Sunday, May 8, 2016

Mother's Day


I admit it, I'm preoccupied by the way life comes into our Universe. I don't think I can understand its inception from a merely scientific perspective. But for that matter, I can't understand how the religious explain it, either. It's a miracle and a mystery that defies whatever intellectual or spiritual lense I endeavor to view it with.

All I can say is that the existence of life is amazing.

Setting aside, for a moment, the question of where it comes from, I'm equally floored by the way living things tenaciously refuse to be squashed by a supremely lethal, merciless Universe. That delicate creatures of any species can survive for any length of time in a reality that sprouted, as far we know, from a pinprick of ferocious heat and energy that defied even the laws of physics - - well, it's just too much to internalize. These are dots that I do not know how to connect, but that obviously, somehow, do connect.

Which is all to say: Mothers, I don't know how you do it. But keep up the good work.


Monday, February 29, 2016

Dad 2.0 2.0


I just returned from my second Dad 2.0 Summit (Dad 2.0 2.0, if you will). Last year I spoke on a panel about creativity and parenting, which was both horribly intimidating and exciting. This year I was able to skulk about a bit more, unobtrusively slipping in and out without quite so much pressure hanging over me. It was good to see a bunch of upstanding dudes intent on participating both at an intimate level in their own family, and on a larger scale in society, as men who value fatherhood and resolve to be better fathers and encourage others to do the same. I don't usually get sucked in by pop cultural movements or icons, but my wife shared this song by Kelly Clarkson the other night, and it tugged at my heart:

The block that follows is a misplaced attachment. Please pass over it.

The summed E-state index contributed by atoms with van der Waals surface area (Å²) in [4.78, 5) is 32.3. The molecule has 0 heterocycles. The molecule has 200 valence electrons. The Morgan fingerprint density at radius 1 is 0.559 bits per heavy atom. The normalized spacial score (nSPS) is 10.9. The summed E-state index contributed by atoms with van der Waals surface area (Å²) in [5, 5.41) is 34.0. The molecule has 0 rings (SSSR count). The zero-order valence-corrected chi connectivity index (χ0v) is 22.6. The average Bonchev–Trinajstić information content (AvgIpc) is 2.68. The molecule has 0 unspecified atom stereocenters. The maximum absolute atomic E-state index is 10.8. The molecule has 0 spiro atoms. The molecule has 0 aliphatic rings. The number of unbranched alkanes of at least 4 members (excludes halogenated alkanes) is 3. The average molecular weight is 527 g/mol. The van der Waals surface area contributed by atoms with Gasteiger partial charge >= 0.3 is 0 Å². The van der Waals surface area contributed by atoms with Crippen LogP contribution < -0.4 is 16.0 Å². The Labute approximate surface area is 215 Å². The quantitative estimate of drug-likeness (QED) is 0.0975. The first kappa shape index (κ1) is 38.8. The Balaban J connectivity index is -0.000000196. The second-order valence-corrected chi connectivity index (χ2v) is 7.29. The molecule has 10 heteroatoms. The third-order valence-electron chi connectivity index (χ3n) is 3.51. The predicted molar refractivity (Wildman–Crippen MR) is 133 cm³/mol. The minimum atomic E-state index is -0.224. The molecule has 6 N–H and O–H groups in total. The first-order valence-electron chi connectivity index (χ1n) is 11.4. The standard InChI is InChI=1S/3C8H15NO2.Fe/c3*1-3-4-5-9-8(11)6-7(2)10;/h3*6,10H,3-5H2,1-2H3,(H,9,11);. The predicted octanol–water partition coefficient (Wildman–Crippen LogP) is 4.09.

I have a great dad, so the song isn't specific to my own family life . . . but Lindsay and I have been talking a lot lately about what we can do for kids in need. It's a topic I'm sure I'll treat in more detail in this space in the future.

Meanwhile, during my free time, it was cool to walk my old haunts. I stopped by my favorite Smithsonian museums, and snapped a picture of the Andy Goldsworthy installation at the National Gallery for my friend Bill:


And the night before I returned home to our California mountains, I planned an 8-mile walking route through the monuments and back to my old neighborhood and alma mater.



And I took a picture of the tree beneath which my wife and I first kissed.


There's something special about revisiting origins, and I'm glad my family supported me in doing so. Thanks guys.

Monday, December 14, 2015

A long time ago, in a galaxy far, far away . . .


Sorry for the Spoilers. Also, poor little Duke. #NeverForget

Saturday, October 31, 2015

So Penseroso, as told by a grumpy five-year-old

video


There's just something about Autumn and the waning of the light and a general chill in the air that makes all my strange grumpiness seem seasonally appropriate. I like these months, 'cause it's like the whole earth wants to just withdraw into itself and hibernate for a while, and not be disturbed. Summer is for extroverts. Autumn and winter? They are for me.